Opioid Toxicity and Withdrawal

ByGerald F. O’Malley, DO, Grand Strand Regional Medical Center;
Rika O’Malley, MD, Grand Strand Medical Center
Reviewed/Revised Dec 2022
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“Opioid” is a term for a number of natural substances (originally derived from the opium poppy) and their semisynthetic and synthetic analogues that bind to specific opioid receptors. Opioids, which are potent analgesics with a limited role in management of cough and diarrhea, are also common drugs of abuse because of their wide availability and euphoriant properties; see also Opioid Analgesics and Opioid Use Disorder and Rehabilitation.

Pathophysiology of Opioid Toxicity or Withdrawal

There are 3 main opioid receptors: delta, kappa, and mu. They occur throughout the central nervous system but particularly in areas and tracts associated with pain perception. Receptors are also located in some sensory nerves, on mast cells, and in some cells of the gastrointestinal tract.

Exogenous opioids can be taken by almost any route: orally, intravenously, subcutaneously, rectally, through the nasal membranes, or inhaled as smoke. Peak effects are reached about 10 minutes after IV injection, 10 to 15 minutes after nasal insufflation, and 90 to 120 minutes after oral ingestion, although time to peak effects and duration of effect vary considerably depending on the specific drug.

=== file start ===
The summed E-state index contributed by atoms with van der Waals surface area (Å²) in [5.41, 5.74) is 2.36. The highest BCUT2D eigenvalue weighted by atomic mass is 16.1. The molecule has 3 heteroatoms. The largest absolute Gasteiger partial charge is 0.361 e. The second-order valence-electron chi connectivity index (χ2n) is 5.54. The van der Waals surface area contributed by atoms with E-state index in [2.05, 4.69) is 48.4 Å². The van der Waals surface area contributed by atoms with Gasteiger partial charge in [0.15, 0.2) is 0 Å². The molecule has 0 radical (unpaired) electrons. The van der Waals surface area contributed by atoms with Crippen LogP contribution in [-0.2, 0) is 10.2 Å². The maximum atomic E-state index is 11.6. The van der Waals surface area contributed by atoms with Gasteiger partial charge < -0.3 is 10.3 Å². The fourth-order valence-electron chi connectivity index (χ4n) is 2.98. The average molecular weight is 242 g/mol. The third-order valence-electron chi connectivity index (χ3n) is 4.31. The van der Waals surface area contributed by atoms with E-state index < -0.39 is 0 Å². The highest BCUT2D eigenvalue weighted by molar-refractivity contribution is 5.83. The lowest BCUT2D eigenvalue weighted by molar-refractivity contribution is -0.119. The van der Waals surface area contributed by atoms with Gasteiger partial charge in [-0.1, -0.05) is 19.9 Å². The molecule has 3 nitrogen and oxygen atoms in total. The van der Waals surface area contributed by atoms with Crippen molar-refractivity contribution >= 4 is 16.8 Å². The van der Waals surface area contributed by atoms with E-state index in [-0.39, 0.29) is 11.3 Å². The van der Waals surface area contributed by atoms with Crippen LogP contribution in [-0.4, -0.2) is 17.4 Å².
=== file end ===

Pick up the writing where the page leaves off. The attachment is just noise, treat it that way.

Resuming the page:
Chronic effects

Opioid tolerance develops quickly, with escalating dose requirements. Tolerance to the various effects of opioids frequently develops unevenly. Heroin users, for example, may become relatively tolerant to the drug’s euphoric and respiratory depression effects but continue to have constricted pupils and constipation.

A minor opioid withdrawal syndrome may occur after only several days use. Severity of the syndrome increases with the size of the opioid dose and the duration of dependence.

HIV infection and hepatitis B or C, which are spread by needle sharing and nonsterile injection techniques (see Injection Drug Use).


Use of opioids during pregnancy can result in opioid dependence in the fetus.

Symptoms and Signs of Opioid Toxicity or Withdrawal

Acute effects

Toxicity or overdose

The main toxic effect is decreased respiratory rate and depth, which can progress to apnea. Other complications (eg, pulmonary edema, which usually develops within minutes to a few hours after opioid overdose) and death result primarily from hypoxia. Pupils are miotic. Delirium, hypotension, bradycardia, decreased body temperature, and urinary retention may also occur.

Serotonin syndrome

  • Hypertonia

  • Tremor and hyperreflexia

  • Spontaneous, inducible, or ocular clonus

  • Diaphoresis and autonomic instability

  • Agitation

  • Temperature > 38° plus ocular or inducible clonus

Although rare among inhalational heroin users, spongiform leukoencephalopathy has been reported. The symptoms depend on the timing of presentation and may show motor restlessness, apathy, ataxia, or paralysis. The symptoms may resolve, or can progress to autonomic dysregulation and death.